Destinee Sutton
May 10, 2018 rated it really liked it
Shelves: picture-books
The art is five stars. Gorgeous. On the first few reads, though, the story left me like huh? I thought it was a story about colors, about seasons, which is what I expected. But then it was about a girl turning into a tree and the ending didn't click for me.

On the surface, this is hardly a story at all (to be fair, a great many picture books don't really have stories -- just sequences). It took me several reads before I was like oh damn I think I get it maybe. They say blue is the color of the s
Apr 05, 2018 rated it it was amazing
I just read this book to a class of kindergarten kids and it was a true winner. First of all the art is gorgeous - so cool to see the range that Tamaki has after enjoying some of her older works like This One Summer. Also the connections to key concepts for younger kids were perfect - colors and seasons and family. The pictures are rich and the text is sparse which keeps the book moving nicely. A lovely read for the young ones.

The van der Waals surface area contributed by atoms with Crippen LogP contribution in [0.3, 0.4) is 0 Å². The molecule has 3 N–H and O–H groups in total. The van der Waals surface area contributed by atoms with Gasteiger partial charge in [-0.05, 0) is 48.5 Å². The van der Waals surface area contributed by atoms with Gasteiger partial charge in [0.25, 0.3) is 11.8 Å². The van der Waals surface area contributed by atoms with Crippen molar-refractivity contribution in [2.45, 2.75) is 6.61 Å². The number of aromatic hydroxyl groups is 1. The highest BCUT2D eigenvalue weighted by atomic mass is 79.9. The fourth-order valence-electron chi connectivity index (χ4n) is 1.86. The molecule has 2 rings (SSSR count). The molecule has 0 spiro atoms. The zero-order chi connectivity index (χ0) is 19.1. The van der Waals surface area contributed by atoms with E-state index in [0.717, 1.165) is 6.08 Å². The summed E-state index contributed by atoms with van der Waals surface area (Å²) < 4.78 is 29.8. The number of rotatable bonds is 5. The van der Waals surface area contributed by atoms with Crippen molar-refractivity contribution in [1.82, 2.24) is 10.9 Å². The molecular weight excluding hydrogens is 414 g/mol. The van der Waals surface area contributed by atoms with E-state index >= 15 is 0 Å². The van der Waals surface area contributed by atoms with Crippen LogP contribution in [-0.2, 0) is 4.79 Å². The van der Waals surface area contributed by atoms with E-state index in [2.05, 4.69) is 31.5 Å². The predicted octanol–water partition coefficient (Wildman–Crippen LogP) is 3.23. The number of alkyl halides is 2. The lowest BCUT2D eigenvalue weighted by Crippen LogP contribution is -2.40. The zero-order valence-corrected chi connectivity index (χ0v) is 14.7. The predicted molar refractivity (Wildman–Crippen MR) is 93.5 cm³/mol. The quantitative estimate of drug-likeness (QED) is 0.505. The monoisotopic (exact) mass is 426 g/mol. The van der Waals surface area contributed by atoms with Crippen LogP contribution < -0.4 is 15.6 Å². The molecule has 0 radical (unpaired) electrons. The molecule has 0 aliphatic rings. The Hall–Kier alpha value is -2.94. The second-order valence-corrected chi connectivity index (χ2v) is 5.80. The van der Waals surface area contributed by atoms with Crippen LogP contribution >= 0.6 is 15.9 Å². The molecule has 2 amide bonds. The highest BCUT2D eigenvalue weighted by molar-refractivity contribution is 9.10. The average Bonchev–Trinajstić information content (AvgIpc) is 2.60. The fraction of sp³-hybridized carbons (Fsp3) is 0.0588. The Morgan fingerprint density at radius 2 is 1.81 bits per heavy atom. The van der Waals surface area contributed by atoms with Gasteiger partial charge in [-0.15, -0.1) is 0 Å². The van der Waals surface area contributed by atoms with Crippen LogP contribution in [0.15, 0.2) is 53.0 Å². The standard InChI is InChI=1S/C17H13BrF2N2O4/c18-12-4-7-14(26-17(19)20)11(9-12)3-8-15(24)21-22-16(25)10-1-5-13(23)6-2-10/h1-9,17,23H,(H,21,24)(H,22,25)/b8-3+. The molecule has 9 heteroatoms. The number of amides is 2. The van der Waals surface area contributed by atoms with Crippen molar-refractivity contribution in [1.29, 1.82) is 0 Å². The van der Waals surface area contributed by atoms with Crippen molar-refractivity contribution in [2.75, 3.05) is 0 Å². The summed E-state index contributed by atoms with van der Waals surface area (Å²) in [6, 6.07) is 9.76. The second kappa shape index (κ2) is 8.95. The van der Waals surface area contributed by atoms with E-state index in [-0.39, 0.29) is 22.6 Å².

Kelly Carey
Apr 26, 2018 rated it did not like it
I was confused by the text -- first it is a child exploring her world using color as a touchpoint - but then does the child become a tree? Then we travel through the seasons with a tree and then the child and tree intersect with ugly black crows that convey a mood so different from the beautiful ocean blue scenes in the opening pages. I had a hard time with this book -- :(